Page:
"Winnie the Pooh: Blood and Honey," a new film in which Pooh and Piglet go on a murderous rampage, is apparently angering some fans of the childhood classic.
The film, released this week in U.S. theaters, follows the classic characters Pooh and Piglet through the Hundred Acre Wood. But food has become scarce after the friends were abandoned by Christopher Robin, who went to college, and things have gone seriously wrong.
Once Christopher returns, he finds his friends have become feral and unhinged.
Rhys Frake-Waterfield, writer, producer, and director of the film, recently told the Agence France-Presse (AFP) that while he believes the film will do well at the box office — it’s also irked some people and even prompted death threats.
"Look, this is mental," Frake-Waterfield, 31, told the news outlet. "I've had petitions to stop it. I've had death threats. I've had people saying they called the police."
Disney still owns the rights to the cartoon versions of "Winnie the Pooh," but the original A.A. Milne books entered the public domain in early 2022. Once a work enters the public domain it can legally be shared, performed, reused, repurposed, or sampled without permission or cost.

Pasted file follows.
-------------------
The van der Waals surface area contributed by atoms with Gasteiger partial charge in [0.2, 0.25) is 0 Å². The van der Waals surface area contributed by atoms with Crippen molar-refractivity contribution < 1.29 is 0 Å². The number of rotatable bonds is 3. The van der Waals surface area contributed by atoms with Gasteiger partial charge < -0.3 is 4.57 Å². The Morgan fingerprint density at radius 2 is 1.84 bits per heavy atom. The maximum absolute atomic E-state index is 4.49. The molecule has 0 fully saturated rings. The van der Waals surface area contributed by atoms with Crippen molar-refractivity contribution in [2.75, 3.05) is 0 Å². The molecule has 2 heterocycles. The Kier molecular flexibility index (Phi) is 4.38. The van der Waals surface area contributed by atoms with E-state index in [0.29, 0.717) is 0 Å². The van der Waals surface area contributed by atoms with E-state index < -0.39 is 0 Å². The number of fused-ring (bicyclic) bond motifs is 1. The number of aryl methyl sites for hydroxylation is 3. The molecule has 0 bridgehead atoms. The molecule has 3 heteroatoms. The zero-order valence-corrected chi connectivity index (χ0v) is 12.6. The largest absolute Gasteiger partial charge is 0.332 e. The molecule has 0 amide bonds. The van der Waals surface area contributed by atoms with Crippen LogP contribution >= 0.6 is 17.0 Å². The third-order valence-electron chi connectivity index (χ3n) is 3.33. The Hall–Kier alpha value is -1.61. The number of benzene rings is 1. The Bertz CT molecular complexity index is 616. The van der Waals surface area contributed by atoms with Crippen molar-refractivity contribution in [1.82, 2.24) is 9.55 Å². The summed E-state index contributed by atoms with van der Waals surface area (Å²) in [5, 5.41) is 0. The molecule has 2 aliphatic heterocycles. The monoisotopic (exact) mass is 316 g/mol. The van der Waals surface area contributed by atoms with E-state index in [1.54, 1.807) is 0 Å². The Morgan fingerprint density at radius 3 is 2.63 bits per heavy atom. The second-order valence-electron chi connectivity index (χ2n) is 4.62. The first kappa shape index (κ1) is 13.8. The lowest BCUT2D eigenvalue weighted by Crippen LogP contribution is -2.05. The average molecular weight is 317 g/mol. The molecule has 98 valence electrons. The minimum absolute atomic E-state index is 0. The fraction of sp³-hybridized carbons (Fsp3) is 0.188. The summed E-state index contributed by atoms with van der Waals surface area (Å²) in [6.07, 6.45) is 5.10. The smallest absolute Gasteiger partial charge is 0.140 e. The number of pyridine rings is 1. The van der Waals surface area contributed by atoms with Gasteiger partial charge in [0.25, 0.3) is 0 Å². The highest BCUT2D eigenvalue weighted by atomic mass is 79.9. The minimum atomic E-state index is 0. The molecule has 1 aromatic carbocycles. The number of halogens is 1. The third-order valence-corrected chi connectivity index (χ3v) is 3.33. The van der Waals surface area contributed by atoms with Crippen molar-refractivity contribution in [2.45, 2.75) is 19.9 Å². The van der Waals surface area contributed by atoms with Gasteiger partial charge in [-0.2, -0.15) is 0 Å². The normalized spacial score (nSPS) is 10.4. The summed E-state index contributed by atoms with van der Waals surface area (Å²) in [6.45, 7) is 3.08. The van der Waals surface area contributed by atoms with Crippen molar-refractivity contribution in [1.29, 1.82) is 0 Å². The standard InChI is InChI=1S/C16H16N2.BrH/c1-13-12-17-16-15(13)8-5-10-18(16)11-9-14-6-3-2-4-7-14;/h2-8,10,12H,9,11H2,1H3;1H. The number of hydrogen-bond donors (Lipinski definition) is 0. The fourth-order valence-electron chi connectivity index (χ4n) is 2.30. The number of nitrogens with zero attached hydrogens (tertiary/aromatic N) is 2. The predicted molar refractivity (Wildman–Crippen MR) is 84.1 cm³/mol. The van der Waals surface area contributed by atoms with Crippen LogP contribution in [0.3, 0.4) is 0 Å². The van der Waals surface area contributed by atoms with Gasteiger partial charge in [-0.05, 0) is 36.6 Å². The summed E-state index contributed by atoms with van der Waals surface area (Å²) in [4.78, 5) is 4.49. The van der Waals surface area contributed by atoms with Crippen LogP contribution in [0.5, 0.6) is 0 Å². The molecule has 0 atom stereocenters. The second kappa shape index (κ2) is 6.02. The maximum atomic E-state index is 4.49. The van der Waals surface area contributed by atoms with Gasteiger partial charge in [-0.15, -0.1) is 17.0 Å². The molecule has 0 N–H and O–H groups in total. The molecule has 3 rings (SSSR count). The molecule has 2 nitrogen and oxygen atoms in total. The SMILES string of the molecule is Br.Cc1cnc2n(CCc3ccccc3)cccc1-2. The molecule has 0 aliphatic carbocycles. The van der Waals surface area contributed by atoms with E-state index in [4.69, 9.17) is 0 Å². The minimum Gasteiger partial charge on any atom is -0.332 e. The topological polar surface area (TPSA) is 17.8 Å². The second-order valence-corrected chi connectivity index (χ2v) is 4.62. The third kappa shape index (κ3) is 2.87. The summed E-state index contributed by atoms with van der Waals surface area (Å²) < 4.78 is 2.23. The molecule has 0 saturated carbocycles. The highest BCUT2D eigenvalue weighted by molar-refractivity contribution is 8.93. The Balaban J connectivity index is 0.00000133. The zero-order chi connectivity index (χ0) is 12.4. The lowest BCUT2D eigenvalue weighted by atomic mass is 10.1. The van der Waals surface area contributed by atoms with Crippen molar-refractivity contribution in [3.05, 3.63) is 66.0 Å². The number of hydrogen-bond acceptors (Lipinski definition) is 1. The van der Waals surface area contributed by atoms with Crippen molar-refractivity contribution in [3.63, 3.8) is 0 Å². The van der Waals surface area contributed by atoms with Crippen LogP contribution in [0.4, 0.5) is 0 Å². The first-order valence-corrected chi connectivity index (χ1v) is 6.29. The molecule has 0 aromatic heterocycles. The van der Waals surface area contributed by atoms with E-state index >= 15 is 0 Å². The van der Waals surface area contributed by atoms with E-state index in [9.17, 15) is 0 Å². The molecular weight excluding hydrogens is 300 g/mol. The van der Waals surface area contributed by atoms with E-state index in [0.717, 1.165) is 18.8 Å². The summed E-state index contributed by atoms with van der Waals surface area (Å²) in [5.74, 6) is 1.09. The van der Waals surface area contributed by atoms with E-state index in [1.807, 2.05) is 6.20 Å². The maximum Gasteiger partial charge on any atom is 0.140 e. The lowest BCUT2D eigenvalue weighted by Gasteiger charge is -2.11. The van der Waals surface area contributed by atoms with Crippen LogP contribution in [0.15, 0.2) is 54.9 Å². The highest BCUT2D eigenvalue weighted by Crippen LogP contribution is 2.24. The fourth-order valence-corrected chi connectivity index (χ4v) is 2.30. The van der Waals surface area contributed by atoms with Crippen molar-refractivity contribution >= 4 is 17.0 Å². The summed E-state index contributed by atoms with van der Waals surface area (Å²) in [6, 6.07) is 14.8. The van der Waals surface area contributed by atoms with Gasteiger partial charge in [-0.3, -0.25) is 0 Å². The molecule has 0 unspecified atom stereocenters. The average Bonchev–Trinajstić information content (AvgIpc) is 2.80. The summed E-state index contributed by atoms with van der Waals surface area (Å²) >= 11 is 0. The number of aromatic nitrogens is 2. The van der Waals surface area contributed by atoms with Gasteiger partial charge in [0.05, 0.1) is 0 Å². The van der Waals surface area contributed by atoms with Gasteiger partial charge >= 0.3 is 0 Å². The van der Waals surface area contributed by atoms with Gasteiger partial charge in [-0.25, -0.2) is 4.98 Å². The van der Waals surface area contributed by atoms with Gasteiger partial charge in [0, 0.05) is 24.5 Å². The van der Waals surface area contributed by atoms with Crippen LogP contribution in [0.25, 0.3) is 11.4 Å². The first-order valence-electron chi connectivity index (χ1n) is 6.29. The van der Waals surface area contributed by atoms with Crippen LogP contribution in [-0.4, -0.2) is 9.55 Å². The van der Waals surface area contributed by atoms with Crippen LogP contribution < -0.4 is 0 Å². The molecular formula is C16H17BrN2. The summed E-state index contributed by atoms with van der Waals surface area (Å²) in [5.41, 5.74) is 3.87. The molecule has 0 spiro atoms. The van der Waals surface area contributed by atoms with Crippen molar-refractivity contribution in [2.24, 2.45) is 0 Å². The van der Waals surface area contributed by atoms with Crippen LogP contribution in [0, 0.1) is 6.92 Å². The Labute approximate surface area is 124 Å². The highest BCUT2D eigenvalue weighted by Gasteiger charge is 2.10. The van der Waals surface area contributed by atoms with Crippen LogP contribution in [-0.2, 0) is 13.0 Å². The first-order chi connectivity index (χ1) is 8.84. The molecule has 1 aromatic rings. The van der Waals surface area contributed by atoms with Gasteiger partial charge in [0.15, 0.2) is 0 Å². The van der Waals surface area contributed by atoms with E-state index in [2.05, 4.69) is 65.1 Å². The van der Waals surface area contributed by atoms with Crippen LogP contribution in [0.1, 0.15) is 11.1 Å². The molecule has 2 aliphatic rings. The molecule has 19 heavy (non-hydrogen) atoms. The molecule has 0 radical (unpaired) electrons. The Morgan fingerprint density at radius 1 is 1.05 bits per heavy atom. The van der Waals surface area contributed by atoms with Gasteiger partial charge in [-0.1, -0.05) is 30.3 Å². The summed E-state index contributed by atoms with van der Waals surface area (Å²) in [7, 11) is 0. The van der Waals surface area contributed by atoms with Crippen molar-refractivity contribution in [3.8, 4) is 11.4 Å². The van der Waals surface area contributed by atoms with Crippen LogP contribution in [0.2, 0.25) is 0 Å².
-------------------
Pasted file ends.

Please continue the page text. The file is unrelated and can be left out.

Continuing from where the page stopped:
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This means the filmmakers of the new horror movie can include elements from the original books, leaving out any new elements from Disney. Frake-Waterfield previously told FOX Television Stations that the team hoped the film would give audiences a re-imagined and proper scare that is nowhere along the lines of the generic werewolf, zombie, or ghost flick storyline.
"I went with Winnie because it’s so bizarre and has so much potential to be creative and include some fun horror moments," Frake-Waterfield said.
The first images of "Blood and Honey," featuring a creepy-looking Pooh and Piglet hovering behind an unsuspecting victim in a hot tub, quickly went viral last year. A trailer for the film was released in August, showing a group of five women on a cabin trip who cross paths with the sadistic duo, and all hell breaks loose.
Freeze frame from "Blood and Honey" featuring Pooh and Piglet and an unsuspecting victim. (Jagged Edge Productions and ITN Studios)
The nearly two-minute video ends with the two creatures seemingly pouring two liquids — likely blood and honey — into a tank.
"Winnie the Pooh: Blood and Honey" was made on a budget of less than $250,000, according to the AFP. It already debuted in Mexico, where the film made nearly $1 million in two weeks, the outlet reported — noting how some industry analysts have predicted it to become one of the most profitable films of all time.
Frake-Waterfield said he originally hoped the film "might do a mini theatrical run in certain areas." But now he believes it could achieve the highest "budget-to-box office ratio" since "Paranormal Activity," a $15,000 film in 2007 that launched a nearly $1 billion franchise.
"I really believed in the idea," Frake-Waterfield told the AFP. "Other people didn't... and now it's doing all right."
This story was reported from Cincinnati.